A few years ago, I found myself holding my newborn granddaughter—only she was not really my granddaughter. I had become a part of this family only 17 months earlier, and that as a result of another’s death—and I now held that woman’s granddaughter, a little girl who will one day call me “Grandma.” Though far more common in earlier centuries, remarriage after the death of a spouse is an uncomfortable topic for the church today. It seems—well, awkward. On the minds of many is a question they are afraid to ask: How do you love someone else again? Let me share my story and in so doing, I hope, glorify the God who multiplies love.
I met my first husband, Steve, here at Bob Jones University. Both of us were pursuing graduate degrees, and our assistantships at the University brought us into close contact with each other. Steve impressed me as no other man had up to that point—godly, intent on serving others. However, there was one potential obstacle. Steve had been diagnosed with Hodgkin’s disease during his sophomore year in college, and he suffered his first recurrence of the disease during our first year of grad school. Treatments followed, and when he returned to school, we began dating. Despite the cancer, I had no doubt that God had given me a love for Steve. And in time Steve had the same conviction.
After a second recurrence and subsequent treatments, we were engaged. In 1989 we married, and we enjoyed six months of marriage busily serving the Lord and preparing for future ministry. Those blissful months were interrupted by the news that the cancer had returned. For the rest of our married life we dealt with his disease in one form or another. I suppose it was not a “normal” marriage. But I have no doubt it was the path God had for me, and I would not trade the years God gave us for anything.
For nearly five years I saw a young man pursue the knowledge of God and ministry to other people despite obstacles that would have stopped many others. God even gave Steve the desire of his heart—a church to pastor—a task he performed with all of his heart for the final 10 months of his life. At the age of 31, God called Steve home, and at the age of 32, I became a widow.
I will not minimize the heartbreak of losing my husband. But neither will I minimize the grace God poured out on me. Within weeks of Steve’s home going, God provided a ministry for me that would bring fulfillment, refining and maturing: supervising a girls’ residence hall here at the University. Did I think about remarriage? Yes. However, in all honesty, the ministry God gave me provided so much joy and challenge that I did not have time to think much about it.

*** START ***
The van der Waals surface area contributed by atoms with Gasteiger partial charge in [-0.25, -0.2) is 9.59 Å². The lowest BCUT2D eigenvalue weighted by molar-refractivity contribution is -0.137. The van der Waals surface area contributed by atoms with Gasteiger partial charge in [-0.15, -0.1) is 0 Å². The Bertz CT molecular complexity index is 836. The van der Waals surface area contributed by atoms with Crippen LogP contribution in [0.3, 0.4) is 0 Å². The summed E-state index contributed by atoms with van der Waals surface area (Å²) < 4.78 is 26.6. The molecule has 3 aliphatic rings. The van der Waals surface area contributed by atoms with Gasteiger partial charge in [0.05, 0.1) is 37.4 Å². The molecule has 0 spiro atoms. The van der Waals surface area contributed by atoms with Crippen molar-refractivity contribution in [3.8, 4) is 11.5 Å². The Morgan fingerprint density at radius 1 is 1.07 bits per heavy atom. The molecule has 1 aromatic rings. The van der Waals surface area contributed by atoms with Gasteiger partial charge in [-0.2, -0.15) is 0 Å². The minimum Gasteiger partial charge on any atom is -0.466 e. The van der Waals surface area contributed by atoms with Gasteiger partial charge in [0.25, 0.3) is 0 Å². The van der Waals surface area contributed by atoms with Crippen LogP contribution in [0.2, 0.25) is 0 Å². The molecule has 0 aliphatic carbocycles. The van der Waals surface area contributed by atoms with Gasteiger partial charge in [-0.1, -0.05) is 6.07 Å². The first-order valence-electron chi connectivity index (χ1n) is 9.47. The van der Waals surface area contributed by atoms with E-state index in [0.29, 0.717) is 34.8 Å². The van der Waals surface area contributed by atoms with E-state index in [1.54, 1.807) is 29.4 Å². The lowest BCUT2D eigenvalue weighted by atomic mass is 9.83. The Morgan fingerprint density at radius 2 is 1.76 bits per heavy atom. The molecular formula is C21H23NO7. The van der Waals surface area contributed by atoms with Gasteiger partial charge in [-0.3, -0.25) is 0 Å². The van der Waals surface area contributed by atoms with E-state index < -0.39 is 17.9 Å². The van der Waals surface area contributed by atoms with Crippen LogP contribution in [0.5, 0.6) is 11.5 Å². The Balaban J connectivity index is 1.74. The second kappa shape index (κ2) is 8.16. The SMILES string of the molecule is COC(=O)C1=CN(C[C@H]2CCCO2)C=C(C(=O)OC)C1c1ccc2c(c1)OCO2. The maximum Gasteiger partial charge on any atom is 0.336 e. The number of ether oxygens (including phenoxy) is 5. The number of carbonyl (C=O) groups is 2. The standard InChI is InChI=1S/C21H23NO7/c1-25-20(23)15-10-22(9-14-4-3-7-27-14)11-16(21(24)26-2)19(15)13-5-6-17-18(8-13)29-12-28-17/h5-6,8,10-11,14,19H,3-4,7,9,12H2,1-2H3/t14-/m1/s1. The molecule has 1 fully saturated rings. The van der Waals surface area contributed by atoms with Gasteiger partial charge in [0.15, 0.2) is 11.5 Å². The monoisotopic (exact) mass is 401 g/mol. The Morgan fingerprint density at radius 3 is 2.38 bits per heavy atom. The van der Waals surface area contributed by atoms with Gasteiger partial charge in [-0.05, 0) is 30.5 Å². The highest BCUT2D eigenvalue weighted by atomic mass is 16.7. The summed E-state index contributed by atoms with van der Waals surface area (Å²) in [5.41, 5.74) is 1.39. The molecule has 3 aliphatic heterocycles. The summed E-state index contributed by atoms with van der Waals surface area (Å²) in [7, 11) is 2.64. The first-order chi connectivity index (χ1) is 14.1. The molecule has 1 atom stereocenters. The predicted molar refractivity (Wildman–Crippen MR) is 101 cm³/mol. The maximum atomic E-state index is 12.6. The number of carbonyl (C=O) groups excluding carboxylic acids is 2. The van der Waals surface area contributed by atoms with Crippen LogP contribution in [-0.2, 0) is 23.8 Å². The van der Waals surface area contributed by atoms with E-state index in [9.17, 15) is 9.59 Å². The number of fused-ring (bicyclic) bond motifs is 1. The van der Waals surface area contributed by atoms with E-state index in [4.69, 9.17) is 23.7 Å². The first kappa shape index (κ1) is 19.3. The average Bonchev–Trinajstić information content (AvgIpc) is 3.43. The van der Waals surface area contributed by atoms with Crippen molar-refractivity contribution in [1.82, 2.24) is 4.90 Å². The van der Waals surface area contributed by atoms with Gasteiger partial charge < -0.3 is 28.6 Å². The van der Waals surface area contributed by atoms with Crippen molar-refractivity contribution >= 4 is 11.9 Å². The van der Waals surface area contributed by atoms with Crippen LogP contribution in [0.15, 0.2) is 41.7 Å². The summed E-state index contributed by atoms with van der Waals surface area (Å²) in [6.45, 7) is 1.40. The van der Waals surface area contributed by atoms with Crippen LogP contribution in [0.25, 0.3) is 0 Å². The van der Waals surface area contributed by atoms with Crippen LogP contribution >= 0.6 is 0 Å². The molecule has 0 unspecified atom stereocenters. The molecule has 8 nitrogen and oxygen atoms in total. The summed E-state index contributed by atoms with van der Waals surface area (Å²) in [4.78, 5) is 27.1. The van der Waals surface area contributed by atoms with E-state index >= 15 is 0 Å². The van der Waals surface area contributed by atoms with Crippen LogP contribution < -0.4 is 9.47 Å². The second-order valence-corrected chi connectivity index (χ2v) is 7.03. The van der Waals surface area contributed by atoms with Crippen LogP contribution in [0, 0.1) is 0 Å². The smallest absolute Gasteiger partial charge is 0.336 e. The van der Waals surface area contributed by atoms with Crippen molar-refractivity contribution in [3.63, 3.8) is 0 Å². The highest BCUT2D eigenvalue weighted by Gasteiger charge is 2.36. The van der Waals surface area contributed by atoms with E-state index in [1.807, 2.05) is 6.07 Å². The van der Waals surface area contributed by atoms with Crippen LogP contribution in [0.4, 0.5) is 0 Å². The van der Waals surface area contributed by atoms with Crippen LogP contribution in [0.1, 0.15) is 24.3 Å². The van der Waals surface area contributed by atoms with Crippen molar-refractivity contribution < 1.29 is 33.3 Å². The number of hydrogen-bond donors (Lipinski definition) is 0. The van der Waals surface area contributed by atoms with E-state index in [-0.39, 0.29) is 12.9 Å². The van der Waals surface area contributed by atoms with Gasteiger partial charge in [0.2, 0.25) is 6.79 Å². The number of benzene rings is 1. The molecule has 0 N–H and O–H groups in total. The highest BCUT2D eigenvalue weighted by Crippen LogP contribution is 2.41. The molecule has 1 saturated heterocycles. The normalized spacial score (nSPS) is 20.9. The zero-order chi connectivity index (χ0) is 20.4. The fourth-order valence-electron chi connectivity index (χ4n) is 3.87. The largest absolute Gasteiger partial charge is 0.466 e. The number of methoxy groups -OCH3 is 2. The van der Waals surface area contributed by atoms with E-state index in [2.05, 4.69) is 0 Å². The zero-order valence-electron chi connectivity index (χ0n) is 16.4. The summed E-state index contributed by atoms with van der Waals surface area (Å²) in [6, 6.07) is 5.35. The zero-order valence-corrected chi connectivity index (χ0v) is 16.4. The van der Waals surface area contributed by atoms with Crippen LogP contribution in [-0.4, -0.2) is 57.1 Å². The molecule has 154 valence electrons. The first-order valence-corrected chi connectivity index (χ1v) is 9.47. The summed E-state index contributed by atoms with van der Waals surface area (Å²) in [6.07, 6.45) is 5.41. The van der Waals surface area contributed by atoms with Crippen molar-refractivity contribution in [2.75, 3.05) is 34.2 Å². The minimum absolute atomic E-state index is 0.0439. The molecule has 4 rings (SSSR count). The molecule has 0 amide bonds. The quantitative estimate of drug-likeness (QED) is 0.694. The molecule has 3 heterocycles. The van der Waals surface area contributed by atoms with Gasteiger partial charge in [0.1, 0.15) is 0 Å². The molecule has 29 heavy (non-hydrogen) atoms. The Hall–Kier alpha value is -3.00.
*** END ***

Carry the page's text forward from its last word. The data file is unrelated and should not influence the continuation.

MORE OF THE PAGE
I walked the path of widowhood for 17 years before God chose to bring someone else into my life. Doug’s path had been very different from mine. He and his first wife, Joyce, married before they finished college. God blessed them with four wonderful children. They were married for 31 years, all spent in Christian ministry. I was a widow for nearly 20 years; by the time we married, Doug had been a widower less than two. The main thing we shared in common was losing both of our spouses after long battles with cancer.
Doug and I knew each other since we both worked here at the University. After Joyce’s homegoing, Doug sought wisdom via email from other widowers and widows he knew. I was one of them. Over time, our correspondence grew, as did our relationship. Mutual respect became mutual love, along with a desire to bring together two different personalities, backgrounds and families into a new union for the glory of God. The result so far has been challenging but oh, so happy.
Shortly before we married, a dear friend voiced the question others (understandably) hesitated to ask: “How do you love another spouse?” Before I had a chance to answer, she said, “It must be like having more children. When you find out you’re expecting a second child, you wonder, ‘How can I ever love this child like I do the first?’ But you do. It must be like that.” I have pondered her words many times. Even though I have never had my own children, I think she was right. God’s love is like that—it is never static but is constantly expanding. When believing widows and widowers remarry, they have an opportunity to reflect this aspect of God’s love. And the precious granddaughter that I held in my arms, though not related to me by blood, has become related to me by love—God’s multiplying love.